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Our Illinois 4-H Story

Oh, the unexpected twists and turns that change lives through 4-H

One never knows how 4-H experiences can shape one's future. Josh Cole Brodnax participated in 4-H nutrition sessions while a youngster living in public housing in East Moline, thinking that would be his only experience with 4-H. Little did he know that 4-H would find him again as a teen and hone his leadership skills into being an advocate for healthy living and good nutrition to underserved younger youth living as he had.

Josh was a teen teacher for the summer nutrition camps which was sponsored by the Walmart Youth Voice Youth Choice grant. His engaging personality made him a natural teacher. An avid football player, Josh was happy that 4-H had volunteer opportunities for him that would work into his sports schedule and his football prowess gave him prestige among younger youth.

Now he is serving on the university's "4-H Smart Foods Families" lead team to plan and implement a nutrition, cooking skill and budgeting program for the most disadvantaged youth and families in the state. This leadership role led him to a National 4-H Smart Foods Families "Train the Trainer" Conference at the National 4-H Youth Conference Center and an unforgettable trip to the Capitol. His charismatic personality and willingness to participate whole heartedly made him a leader among teens at the training.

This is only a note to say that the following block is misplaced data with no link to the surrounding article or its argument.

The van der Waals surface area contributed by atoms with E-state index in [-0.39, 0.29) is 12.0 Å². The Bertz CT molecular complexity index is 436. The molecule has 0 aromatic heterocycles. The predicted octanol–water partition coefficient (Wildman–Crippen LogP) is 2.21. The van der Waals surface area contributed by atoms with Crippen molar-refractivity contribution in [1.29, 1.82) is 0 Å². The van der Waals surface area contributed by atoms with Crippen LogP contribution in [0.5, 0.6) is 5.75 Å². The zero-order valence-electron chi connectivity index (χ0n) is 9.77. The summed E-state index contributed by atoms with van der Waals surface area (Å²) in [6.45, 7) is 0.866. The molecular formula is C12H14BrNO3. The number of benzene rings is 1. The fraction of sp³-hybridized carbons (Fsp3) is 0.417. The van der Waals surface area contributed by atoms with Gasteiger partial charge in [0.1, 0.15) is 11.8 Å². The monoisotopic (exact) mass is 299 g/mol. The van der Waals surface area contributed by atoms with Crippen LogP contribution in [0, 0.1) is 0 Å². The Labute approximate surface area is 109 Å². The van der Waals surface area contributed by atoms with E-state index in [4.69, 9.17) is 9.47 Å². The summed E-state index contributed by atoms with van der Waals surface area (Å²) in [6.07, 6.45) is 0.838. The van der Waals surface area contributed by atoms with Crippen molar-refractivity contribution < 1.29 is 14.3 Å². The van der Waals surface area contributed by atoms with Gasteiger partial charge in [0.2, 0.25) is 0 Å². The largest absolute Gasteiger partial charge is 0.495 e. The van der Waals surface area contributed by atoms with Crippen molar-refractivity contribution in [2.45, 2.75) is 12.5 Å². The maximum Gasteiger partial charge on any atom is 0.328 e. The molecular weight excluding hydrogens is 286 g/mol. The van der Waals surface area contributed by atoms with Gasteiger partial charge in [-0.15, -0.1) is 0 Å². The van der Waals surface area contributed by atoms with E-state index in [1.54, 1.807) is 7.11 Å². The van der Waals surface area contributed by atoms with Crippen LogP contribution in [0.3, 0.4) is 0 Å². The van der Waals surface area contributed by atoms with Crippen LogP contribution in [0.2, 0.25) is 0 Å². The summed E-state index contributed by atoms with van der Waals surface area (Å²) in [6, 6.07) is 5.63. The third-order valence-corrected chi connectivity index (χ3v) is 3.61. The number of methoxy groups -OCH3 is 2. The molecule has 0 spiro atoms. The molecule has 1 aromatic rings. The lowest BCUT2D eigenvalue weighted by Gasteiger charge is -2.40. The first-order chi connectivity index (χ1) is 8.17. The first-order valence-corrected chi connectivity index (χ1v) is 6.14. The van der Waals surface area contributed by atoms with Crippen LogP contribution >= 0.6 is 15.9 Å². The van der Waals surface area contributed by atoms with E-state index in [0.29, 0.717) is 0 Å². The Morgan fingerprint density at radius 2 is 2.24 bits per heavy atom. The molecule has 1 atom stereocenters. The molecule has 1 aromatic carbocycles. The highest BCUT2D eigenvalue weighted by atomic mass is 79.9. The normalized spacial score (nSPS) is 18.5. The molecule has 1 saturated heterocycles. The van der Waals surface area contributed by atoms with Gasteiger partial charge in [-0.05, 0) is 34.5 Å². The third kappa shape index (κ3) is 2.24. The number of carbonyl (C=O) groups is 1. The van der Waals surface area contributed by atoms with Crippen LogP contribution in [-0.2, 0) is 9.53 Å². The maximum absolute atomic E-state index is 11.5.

At a recent 100 Years of Extension Gala in Rock Island County, Josh got up to share his story, starting from those days as a 4-H nutrition program participant. He went on to tell about participating in a Teens as Teachers experience with a retreat on the University of Illinois campus last summer learning about biotechnology, how this led to his teaching summer nutrition and leading a biotechnology 4-H SPIN Club. He went on to teaching leadership at the county's teen leadership winter academy. His positive experiences and desire to help other youth resulted in his passion for the healthy living work he is leading now.

Calling himself "a volunteer for everything," little did he know that he was opening another potential door at the college he never thought he could attend—his dream school—University of Illinois. Sitting in the audience at the Gala was Meg Cline, associate dean for advancement for the College of ACES. She said she would love to have Josh get involved in the summer apprenticeship program at U of I. While this part of the story remains for future follow-up, the impact of 4-H upon this young man is unmistakable. (Reprinted from National 4-H Council)